Based on what I have noticed for series books in general and with respect to general human behavior, I believe that around the first 5 to 10 volumes in any series had either more printings or much larger printings, since those books tend to be more abundant.  People who purchase books for children and grandchildren are most likely to pick up the early titles.  That would cause those titles to sell in greater abundance over the years that a series was actively in print.

As with other series, the middle titles seem to be harder to find than the earlier or later titles.

Note:  As always, absolutely no criticism of Farah's Guide is present here.  Please do not read intent into my commentary that is not here.  Farah's Guide is essential to collecting Nancy Drew books, and this post would not have been possible without the data from the guide.

Thursday, April 25, 2013

Nancy Drew #45 The Spider Sapphire Mystery

In Nancy Drew #45, The Spider Sapphire Mystery, Nancy makes plans to go on a safari in Kenya with Bess, George, Ned, Burt, Dave, and a bunch of students from Emerson.  Coincidentally, Nancy's father has been hired to defend a man accused of stealing a fabulous sapphire that contains a spider.  This man has created a synthetic spider sapphire, and some men from Kenya have accused him of stealing the real spider sapphire from its owner.

The mystery opens with three men surrounding Nancy's car with their vehicles and running off.  Ah, one of the many Nancy Drew mysteries that begins with people harassing Nancy for no apparent reason.  If the criminals would simply stay away from Nancy, they would stand a far greater chance of getting away with their crimes.  But no, they chase after Nancy constantly.  It is all too easy.

The vehicle scene is the first of many instances where the book seems illogical.  Okay, so Nancy can't get out of her car because the convertible's top won't open and she can't open the doors.  Nothing is mentioned about the windows.  Couldn't Nancy have lowered a window and simply climbed out?  I am baffled.

Unknown to Nancy, Ned gets kidnapped by Swahili Joe.  Someone then calls Nancy and tells her that Ned won't be going to Africa.  Nancy investigates and discovers that Ned has disappeared.  Again, the criminals alert Nancy that a problem exists, thus speeding up the discovery that Ned has been kidnapped.

On page 34, Nancy and her friends are attacked by men with guns.  The men get tackled and drop their guns.  So what do Nancy and George do?  They grab the guns and throw them into the nearby stream.  The guns would have given Nancy and her friends added protection against the men. 

On page 37, the young people discover that someone has scratched "SJ" on a tree trunk with an arrow pointing left.  On page 38, Nancy explains that she believes that "Ned felt that it would not be safe to scratch his own initials, but we'd recognize SJ if we were able to follow his clues."  Um... Ned scratching anything on the tree with an arrow is rather obvious.  Somehow, I expect the villains would get upset about the arrow regardless of the initials next to it.  Why would it matter? 

I had to laugh when Bess pulls a box of crackers and a candy bar out of her purse for Ned.  She explains she always has a snack ready for an emergency.

On page 49, Nancy rather easily learns a song in Swahili from Madame Bulawaya, and is able to sing it flawlessly.  Of course later in the story, Nancy is able to sing the song in Kenya, also flawlessly.  There is nothing that Nancy can't do!

On page 50, Madame Bulawaya requests that Nancy help find her brother, Tizam, who disappeared in Kenya sometime before.  Guess what?  Tizam has a connection to the spider sapphire case; the villains pinned the blame on him!  Isn't it amazing that every random person Nancy meets has a connection to the mystery?

Oh, it gets better.  In Kenya, it seems that everyone knows Tizam.  And of course, while Nancy and her friends go sightseeing, they stumble across Tizam himself.  Amazing!  Tizam has amnesia, which Nancy is able to cure immediately by singing the Swahili song to him.  You go girl!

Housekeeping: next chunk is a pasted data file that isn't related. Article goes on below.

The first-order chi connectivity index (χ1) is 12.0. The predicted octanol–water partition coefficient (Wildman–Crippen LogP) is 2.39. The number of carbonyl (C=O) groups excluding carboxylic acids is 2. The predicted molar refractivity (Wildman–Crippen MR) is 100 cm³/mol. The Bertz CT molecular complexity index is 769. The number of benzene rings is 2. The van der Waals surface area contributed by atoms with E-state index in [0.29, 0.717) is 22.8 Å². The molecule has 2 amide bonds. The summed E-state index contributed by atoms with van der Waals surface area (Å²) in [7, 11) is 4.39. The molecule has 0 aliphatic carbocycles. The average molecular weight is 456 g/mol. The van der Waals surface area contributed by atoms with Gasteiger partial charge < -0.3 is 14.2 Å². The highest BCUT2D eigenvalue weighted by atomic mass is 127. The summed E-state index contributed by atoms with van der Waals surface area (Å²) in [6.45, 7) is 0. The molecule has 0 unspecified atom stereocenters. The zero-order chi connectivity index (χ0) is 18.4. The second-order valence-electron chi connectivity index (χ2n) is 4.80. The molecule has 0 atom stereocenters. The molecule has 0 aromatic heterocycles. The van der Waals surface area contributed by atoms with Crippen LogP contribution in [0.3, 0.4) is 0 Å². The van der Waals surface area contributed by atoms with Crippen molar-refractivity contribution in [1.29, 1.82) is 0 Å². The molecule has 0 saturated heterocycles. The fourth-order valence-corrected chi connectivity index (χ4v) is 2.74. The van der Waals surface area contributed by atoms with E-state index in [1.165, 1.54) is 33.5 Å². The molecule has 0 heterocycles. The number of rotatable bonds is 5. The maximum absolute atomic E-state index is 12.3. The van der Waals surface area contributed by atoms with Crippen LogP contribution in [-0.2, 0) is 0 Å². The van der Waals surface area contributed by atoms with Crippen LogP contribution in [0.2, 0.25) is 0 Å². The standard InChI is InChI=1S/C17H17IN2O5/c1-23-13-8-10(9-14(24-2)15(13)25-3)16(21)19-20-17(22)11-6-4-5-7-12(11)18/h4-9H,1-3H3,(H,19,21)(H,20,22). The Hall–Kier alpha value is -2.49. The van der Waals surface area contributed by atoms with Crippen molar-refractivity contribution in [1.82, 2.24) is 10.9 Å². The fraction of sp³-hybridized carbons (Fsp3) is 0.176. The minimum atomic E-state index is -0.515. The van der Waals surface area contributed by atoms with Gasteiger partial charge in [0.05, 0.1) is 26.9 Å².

At the time this story was written, Kenya had a population of 10 million. Nancy has such incredible luck that in a nation of 10 million people, every single person she meets knows about her mystery.  Wow.

An obnoxious young woman named Gwen Taylor goes on the safari with the Emerson students.  Gwen is self-absorbed, snobbish, and wears a wig, which is snatched away by a baboon on page 78.  Gwen is devastated, but not for long.  Bess goes to Gwen's room, gives her some friendly advice, and Gwen emerges from her room within one hour with her hair styled.  Gwen's personality somehow changes completely because of the talk with Bess, or perhaps because Bess showed her how to style her hair.  Now everyone likes Gwen and is eager to be around her.

The villains are pretty mean in this book.  Ned is abducted.  George is abducted and taken into the jungle where wild animals roam.  The villains burn all of Nancy, Bess, and George's clothing.  They beat up Ned, Burt, and Dave.  They put acid on Nancy's suitcase handle.

Nancy and Ned submerge their hands in oil to counteract the effect of the acid.  They are apparently cured immediately and do not seek medical attention.  Nancy is indestructible, so naturally, the acid wouldn't harm her.

I was curious as to whether oil would be a correct remedy for contact with acid.  I ran some Google searches, and it seems that submerging an acid burn in water is the most common remedy.  I found no mention of oil in the top results.  I did find one page that mentions that mixing acid and oil will cause a chemical reaction.

On page 161, Nancy, Bess, and George return to the hotel and speak with Ned, Burt, and Dave about the mystery in a corner of the lobby.  In the middle of this passage is the statement, "Gwen, in the meantime, had asked to be excused and had gone to her room."  Huh?  Gwen is not part of the discussion, so far as I can tell, and mentioning her name is totally random.  I don't think I missed anything, but I will confess that by this point in the book, I had begun skimming the text.  The book had gotten to be very annoying, and I wanted it to be over.

Most everything about this book is stupid, and I did not enjoy it.  The book is mainly good for laughs.

Sunday, April 21, 2013

Nancy Drew #44 The Clue in the Crossword Cipher